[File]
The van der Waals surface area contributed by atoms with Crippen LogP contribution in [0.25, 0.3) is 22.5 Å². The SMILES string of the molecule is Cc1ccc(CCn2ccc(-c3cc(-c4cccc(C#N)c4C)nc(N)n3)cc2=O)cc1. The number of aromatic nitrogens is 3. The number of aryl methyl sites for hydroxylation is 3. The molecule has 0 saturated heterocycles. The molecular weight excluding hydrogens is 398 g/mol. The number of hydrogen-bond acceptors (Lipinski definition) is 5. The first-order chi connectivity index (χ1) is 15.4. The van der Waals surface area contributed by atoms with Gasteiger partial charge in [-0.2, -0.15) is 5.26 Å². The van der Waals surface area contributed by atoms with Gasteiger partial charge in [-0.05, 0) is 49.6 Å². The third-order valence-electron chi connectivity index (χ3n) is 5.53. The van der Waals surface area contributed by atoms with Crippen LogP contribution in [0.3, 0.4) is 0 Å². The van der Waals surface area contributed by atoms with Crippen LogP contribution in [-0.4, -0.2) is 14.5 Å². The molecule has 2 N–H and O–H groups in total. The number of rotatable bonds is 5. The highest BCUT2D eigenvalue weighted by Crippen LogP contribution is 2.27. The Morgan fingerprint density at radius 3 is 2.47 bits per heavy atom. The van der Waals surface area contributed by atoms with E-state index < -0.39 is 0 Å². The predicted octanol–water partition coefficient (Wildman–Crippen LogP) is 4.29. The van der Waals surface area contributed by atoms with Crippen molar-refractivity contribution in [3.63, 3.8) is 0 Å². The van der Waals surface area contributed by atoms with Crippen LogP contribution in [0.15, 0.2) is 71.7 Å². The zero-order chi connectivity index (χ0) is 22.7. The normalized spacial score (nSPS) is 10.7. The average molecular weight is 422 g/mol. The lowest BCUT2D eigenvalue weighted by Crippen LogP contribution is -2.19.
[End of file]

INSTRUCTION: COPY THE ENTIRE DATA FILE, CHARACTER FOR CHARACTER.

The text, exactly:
The van der Waals surface area contributed by atoms with Crippen LogP contribution in [0.25, 0.3) is 22.5 Å². The SMILES string of the molecule is Cc1ccc(CCn2ccc(-c3cc(-c4cccc(C#N)c4C)nc(N)n3)cc2=O)cc1. The number of aromatic nitrogens is 3. The number of aryl methyl sites for hydroxylation is 3. The molecule has 0 saturated heterocycles. The molecular weight excluding hydrogens is 398 g/mol. The number of hydrogen-bond acceptors (Lipinski definition) is 5. The first-order chi connectivity index (χ1) is 15.4. The van der Waals surface area contributed by atoms with Gasteiger partial charge in [-0.2, -0.15) is 5.26 Å². The van der Waals surface area contributed by atoms with Gasteiger partial charge in [-0.05, 0) is 49.6 Å². The third-order valence-electron chi connectivity index (χ3n) is 5.53. The van der Waals surface area contributed by atoms with Crippen LogP contribution in [0.3, 0.4) is 0 Å². The van der Waals surface area contributed by atoms with Crippen LogP contribution in [-0.4, -0.2) is 14.5 Å². The molecule has 2 N–H and O–H groups in total. The number of rotatable bonds is 5. The highest BCUT2D eigenvalue weighted by Crippen LogP contribution is 2.27. The Morgan fingerprint density at radius 3 is 2.47 bits per heavy atom. The van der Waals surface area contributed by atoms with E-state index < -0.39 is 0 Å². The predicted octanol–water partition coefficient (Wildman–Crippen LogP) is 4.29. The van der Waals surface area contributed by atoms with Crippen molar-refractivity contribution in [3.63, 3.8) is 0 Å². The van der Waals surface area contributed by atoms with Crippen LogP contribution in [0.15, 0.2) is 71.7 Å². The zero-order chi connectivity index (χ0) is 22.7. The normalized spacial score (nSPS) is 10.7. The average molecular weight is 422 g/mol. The lowest BCUT2D eigenvalue weighted by Crippen LogP contribution is -2.19.